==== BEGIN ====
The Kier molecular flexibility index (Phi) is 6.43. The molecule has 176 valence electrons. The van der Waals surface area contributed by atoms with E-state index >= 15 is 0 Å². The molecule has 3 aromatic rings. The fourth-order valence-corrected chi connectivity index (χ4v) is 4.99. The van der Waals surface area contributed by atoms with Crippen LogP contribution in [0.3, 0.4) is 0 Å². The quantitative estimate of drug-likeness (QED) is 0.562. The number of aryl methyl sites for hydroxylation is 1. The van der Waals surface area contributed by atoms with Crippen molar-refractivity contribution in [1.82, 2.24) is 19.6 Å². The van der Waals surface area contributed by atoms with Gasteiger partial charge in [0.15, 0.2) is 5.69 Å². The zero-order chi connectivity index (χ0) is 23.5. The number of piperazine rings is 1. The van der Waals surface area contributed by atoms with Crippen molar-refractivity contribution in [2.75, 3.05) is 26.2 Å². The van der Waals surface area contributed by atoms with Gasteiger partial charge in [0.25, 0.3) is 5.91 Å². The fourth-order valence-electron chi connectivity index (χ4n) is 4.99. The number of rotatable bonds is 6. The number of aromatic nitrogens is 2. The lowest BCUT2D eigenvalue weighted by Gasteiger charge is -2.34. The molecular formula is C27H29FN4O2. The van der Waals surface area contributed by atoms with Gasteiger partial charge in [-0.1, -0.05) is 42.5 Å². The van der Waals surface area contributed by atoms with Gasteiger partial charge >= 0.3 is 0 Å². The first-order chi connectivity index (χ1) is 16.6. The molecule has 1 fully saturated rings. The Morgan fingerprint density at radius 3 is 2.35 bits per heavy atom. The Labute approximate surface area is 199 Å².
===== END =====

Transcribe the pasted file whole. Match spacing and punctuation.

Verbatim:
The Kier molecular flexibility index (Phi) is 6.43. The molecule has 176 valence electrons. The van der Waals surface area contributed by atoms with E-state index >= 15 is 0 Å². The molecule has 3 aromatic rings. The fourth-order valence-corrected chi connectivity index (χ4v) is 4.99. The van der Waals surface area contributed by atoms with Crippen LogP contribution in [0.3, 0.4) is 0 Å². The quantitative estimate of drug-likeness (QED) is 0.562. The number of aryl methyl sites for hydroxylation is 1. The van der Waals surface area contributed by atoms with Crippen molar-refractivity contribution in [1.82, 2.24) is 19.6 Å². The van der Waals surface area contributed by atoms with Gasteiger partial charge in [0.15, 0.2) is 5.69 Å². The zero-order chi connectivity index (χ0) is 23.5. The number of piperazine rings is 1. The van der Waals surface area contributed by atoms with Crippen molar-refractivity contribution in [2.75, 3.05) is 26.2 Å². The van der Waals surface area contributed by atoms with Gasteiger partial charge in [0.25, 0.3) is 5.91 Å². The fourth-order valence-electron chi connectivity index (χ4n) is 4.99. The number of rotatable bonds is 6. The number of aromatic nitrogens is 2. The lowest BCUT2D eigenvalue weighted by Gasteiger charge is -2.34. The molecular formula is C27H29FN4O2. The van der Waals surface area contributed by atoms with Gasteiger partial charge in [-0.1, -0.05) is 42.5 Å². The van der Waals surface area contributed by atoms with Gasteiger partial charge >= 0.3 is 0 Å². The first-order chi connectivity index (χ1) is 16.6. The molecule has 1 fully saturated rings. The Morgan fingerprint density at radius 3 is 2.35 bits per heavy atom. The Labute approximate surface area is 199 Å².